Shandong hit by worst dry spell in 60 yrs

By Cheng Yingqi and Zhao Ruixue (China Daily)
Updated: 2011-01-24 06:56
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240,000 face shortage of drinking water

JINAN - Shandong province's worst drought in six decades is escalating, causing a shortage of drinking water for 240,000 people, as northern, central and eastern provinces are battling increasingly dry conditions, authorities said.

Since October 2010, average precipitation in most parts of Shandong is only 11 mm, 86 percent less than usual.

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Shandong hit by worst dry spell in 60 yrsSevere drought hits China's Shandong province

If the province sees no effective rainfall before the Spring Festival, which falls on Feb 3, the number of people facing a shortage of drinking water will increase from the existing 240,000 to 300,000, the Shandong provincial flood control and drought relief headquarters said on Sunday.

At present, about 2 million hectares of land used for growing wheat, or 56 percent of the wheat-planting area in the province, have been hit by drought, and the area is expanding, the headquarters said.

Heze and Jining cities in the southwestern part of Shandong may see the severest winter drought in 200 years, and Zaozhuang, Tai'an, Laiwu, Linyi, Rizhao and Liaocheng cities are likely to see their most severe drought in a century, according to the headquarters.

"Prolonged dry weather has lowered reservoir storage in Linyi, Rizhao and Weifang, where tap water is not available, so the villagers have to transport water from nearby places that have a supply," Yin Changwen, spokesman for the headquarters, told China Daily.

Local authorities in these affected areas are sending fire trucks to deliver drinking water to residents daily, Yin said.

The province has earmarked 680 million yuan ($103 million) and organized 2.11 million people to fight the drought, according to the headquarters.

The local hydrology authority forecast that the drought will probably worsen in the next couple of months, as the volume of precipitation may not return to normal levels before May, and the average temperature will be higher than previous years, a Xinhua News Agency report said on Sunday.

The drought in Shandong is part of a severe dry spell that started in October and has hit northern, central and eastern parts of China, including nine provincial regions such as Beijing, Henan, Shanxi, Hebei, Jiangsu and Anhui, the Office of State Flood Control and Drought Relief Headquarters said.

Millions of hectares of land used to cultivate wheat have dried up, the headquarters added.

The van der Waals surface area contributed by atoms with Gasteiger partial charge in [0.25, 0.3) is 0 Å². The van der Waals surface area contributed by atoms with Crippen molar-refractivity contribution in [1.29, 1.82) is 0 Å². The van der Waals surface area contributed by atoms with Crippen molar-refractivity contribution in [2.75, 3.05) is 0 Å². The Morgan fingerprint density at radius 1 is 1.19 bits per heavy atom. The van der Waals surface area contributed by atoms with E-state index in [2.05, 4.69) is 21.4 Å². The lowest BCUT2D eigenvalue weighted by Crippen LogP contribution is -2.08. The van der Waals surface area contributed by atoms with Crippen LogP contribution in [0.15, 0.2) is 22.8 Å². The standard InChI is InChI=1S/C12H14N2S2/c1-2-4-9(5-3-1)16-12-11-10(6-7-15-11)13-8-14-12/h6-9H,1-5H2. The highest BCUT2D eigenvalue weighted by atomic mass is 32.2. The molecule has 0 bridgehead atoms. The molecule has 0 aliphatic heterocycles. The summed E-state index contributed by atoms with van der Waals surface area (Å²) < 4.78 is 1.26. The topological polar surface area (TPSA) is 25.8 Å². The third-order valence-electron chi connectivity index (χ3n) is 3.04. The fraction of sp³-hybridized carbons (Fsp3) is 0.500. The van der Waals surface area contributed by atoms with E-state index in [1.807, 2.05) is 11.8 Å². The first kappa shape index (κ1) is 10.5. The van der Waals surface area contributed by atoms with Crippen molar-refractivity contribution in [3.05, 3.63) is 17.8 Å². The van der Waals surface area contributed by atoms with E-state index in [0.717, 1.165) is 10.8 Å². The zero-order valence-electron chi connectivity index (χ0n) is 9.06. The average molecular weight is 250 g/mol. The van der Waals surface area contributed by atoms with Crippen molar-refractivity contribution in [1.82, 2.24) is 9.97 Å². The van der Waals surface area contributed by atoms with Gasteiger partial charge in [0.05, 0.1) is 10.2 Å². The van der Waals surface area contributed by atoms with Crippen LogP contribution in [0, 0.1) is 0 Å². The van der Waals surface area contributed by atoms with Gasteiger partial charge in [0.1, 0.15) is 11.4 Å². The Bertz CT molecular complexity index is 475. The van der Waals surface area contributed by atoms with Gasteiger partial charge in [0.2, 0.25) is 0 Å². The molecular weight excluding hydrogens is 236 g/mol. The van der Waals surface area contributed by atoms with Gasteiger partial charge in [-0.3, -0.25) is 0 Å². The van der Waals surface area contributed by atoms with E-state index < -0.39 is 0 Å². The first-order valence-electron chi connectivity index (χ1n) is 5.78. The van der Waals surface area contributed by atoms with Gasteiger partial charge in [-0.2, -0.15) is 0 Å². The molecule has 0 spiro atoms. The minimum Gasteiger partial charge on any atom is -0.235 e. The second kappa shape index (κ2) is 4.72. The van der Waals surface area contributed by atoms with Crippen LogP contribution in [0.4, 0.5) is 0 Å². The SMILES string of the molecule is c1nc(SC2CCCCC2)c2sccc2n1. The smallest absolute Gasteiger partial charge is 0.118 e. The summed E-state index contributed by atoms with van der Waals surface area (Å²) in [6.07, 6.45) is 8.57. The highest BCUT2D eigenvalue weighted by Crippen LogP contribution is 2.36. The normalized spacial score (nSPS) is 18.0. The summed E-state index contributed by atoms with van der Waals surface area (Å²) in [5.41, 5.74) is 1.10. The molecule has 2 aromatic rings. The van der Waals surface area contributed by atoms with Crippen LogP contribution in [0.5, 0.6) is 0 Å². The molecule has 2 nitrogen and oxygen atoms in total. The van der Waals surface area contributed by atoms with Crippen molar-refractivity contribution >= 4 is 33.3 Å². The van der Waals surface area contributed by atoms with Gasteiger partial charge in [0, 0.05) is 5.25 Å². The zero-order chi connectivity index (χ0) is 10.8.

Premier Wen Jiabao wrapped up an inspection tour of drought-hit Henan province from Friday to Saturday, urging more efforts by local governments to ensure wheat survives the frigid winter.

He said local government departments must work out and implement agricultural technologies as soon as possible to reduce the impact of drought on agricultural production.

Wen also called on local governments to increase funding in the fight against drought, particularly for the construction of anti-drought emergency water projects.

Local governments must also pay close attention to ensuring enough drinking water for people and livestock in regions that were heavily affected, he said.

In contrast to the drought, South China is freezing with continuous snowfall and icy rain, which has made life difficult for some people in remote areas

"I've not eaten vegetables for many days," Luo Asha, a farmer in Longlin county of the Guangxi Zhuang autonomous region, was quoted by Xinhua as saying on Sunday.

Jiang Zude, another local resident, said rice for his family could only last for five days, and no vegetables were available at all. "During the icy weather, we have only salt and hot pepper to go with rice," he said.

Freezing rain hit Guangxi in early January and has continued, cutting off 337 roads in the autonomous region by Jan 20.

In some rural areas, accumulated ice disrupted water and electricity supplies. Crops and plants have frozen.

Experts said the abnormal weather - drought in the north and freezing conditions in the south - is partly due to the La Nina phenomenon, which refers to a drop in temperature of the sea surface across the equatorial eastern central Pacific Ocean. It is the opposite of the more widely known El Nino.

The number of extreme weather events in China has been increasing since 2000, and 2010 marked the most instances in a decade, the China Meteorological Administration (CMA) said.

These include extremely high and low temperatures, drought, rainstorms and typhoons. Chen Zhenlin, director of the emergency response, disaster mitigation and public services department under the CMA, said global warming was largely to blame.